The experience of Catholic immigrants in America raised many issues that also faced other immigrants of minority faiths. Roman Catholics were among the early settlers of British North America, but few of the original colonies welcomed them. Both the New England colonies that had been established by dissenters to build a “godly” society and the southern colonies based on Anglican traditions saw only trouble coming from the presence of “papists.” A few colonies, however, were more hospitable. The second Lord Baltimore, himself a well-connected and wealthy Roman Catholic peer, founded Maryland
“Blending in” was actually not difficult for Roman Catholics in the English colonies. Most Catholic immigrants in the colonies were English and thus able to navigate the colonies’ social worlds readily. Catholic priests were scarce in the colonies and had to travel widely to conduct masses for Catholics in scattered settlements. By the time of the Revolution, about 30,000 Roman Catholics were living in the original thirteen colonies. Almost all were of English, French, or
After the United States achieved its independence, Roman Catholics seemed poised for uneventful coexistence with other citizens of the new nation. However, that did not happen, During the early nineteenth century, a large stream of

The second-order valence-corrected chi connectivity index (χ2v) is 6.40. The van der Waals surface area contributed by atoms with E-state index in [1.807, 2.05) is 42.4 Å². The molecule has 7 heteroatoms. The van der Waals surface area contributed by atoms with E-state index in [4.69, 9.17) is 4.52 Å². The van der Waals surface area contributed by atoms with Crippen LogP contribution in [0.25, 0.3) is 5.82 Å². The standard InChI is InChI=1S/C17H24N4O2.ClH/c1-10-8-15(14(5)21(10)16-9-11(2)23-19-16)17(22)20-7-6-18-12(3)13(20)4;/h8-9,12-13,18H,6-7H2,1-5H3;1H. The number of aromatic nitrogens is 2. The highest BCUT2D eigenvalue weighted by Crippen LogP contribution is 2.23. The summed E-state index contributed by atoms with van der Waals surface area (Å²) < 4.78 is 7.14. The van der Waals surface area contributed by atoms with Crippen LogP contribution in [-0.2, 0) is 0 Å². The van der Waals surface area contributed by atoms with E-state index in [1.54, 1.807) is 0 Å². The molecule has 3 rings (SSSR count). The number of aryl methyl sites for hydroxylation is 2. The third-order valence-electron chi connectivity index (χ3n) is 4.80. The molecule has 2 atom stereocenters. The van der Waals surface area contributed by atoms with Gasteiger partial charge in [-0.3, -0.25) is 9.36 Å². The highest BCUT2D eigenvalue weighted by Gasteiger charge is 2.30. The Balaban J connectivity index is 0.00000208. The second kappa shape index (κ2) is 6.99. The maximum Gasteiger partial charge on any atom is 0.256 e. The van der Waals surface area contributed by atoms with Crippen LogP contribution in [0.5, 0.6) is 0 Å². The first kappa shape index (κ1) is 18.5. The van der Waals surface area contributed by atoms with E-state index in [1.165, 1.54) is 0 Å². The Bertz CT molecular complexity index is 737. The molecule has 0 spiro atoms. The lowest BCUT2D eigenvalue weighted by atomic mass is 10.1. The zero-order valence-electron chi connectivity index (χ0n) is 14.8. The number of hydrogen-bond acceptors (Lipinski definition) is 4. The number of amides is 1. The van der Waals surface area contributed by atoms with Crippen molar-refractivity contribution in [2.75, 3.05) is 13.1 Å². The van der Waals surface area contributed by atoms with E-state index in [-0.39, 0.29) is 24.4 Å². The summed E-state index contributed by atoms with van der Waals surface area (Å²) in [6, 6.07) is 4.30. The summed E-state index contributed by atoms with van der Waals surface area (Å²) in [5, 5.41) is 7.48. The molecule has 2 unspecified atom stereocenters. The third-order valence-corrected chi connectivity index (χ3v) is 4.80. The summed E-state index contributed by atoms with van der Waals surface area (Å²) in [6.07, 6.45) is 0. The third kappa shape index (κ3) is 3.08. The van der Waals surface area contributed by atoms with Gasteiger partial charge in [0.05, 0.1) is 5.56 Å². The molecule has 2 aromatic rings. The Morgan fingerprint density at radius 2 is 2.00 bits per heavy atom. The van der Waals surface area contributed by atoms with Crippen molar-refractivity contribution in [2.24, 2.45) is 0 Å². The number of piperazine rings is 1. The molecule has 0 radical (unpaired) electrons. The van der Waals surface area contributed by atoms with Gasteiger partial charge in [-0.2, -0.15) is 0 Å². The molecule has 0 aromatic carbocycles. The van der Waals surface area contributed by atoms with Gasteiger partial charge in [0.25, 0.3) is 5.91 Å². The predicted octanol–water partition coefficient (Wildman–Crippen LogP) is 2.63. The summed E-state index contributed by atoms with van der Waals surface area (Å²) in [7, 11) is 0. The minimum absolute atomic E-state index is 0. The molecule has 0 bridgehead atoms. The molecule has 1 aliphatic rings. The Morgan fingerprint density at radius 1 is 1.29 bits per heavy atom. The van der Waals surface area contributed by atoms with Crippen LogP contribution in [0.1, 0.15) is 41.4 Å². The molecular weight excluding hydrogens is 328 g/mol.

New immigrants desperately sought to live and worship in a setting that reflected their own traditions. Despite the many gaps and misfires, the Roman Catholic Church did eventually provide this. Church and parish came to serve as a bridge and buffer between the immigrant home cultures and the new nation’s confusing ways. To immigrant workers in the factories and mills, or in service occupations in the city, the Catholic Church was a haven. It supplied the comforts of familiar ritual and belief, and often offered material and spiritual aid as well. Priests could mediate with outside entities when immigrants did not know how to navigate American institutions. Such help was needed all the more as distrust of the growing Catholic population rose in primarily Protestant America.
These processes repeated themselves as the mix of national origins changed during the late nineteenth century and later. By the late nineteenth century, it Irish priests were often trying to connect with new Catholic immigrants from Italy, Poland, and the Balkan countries.
One lasting result of the Catholic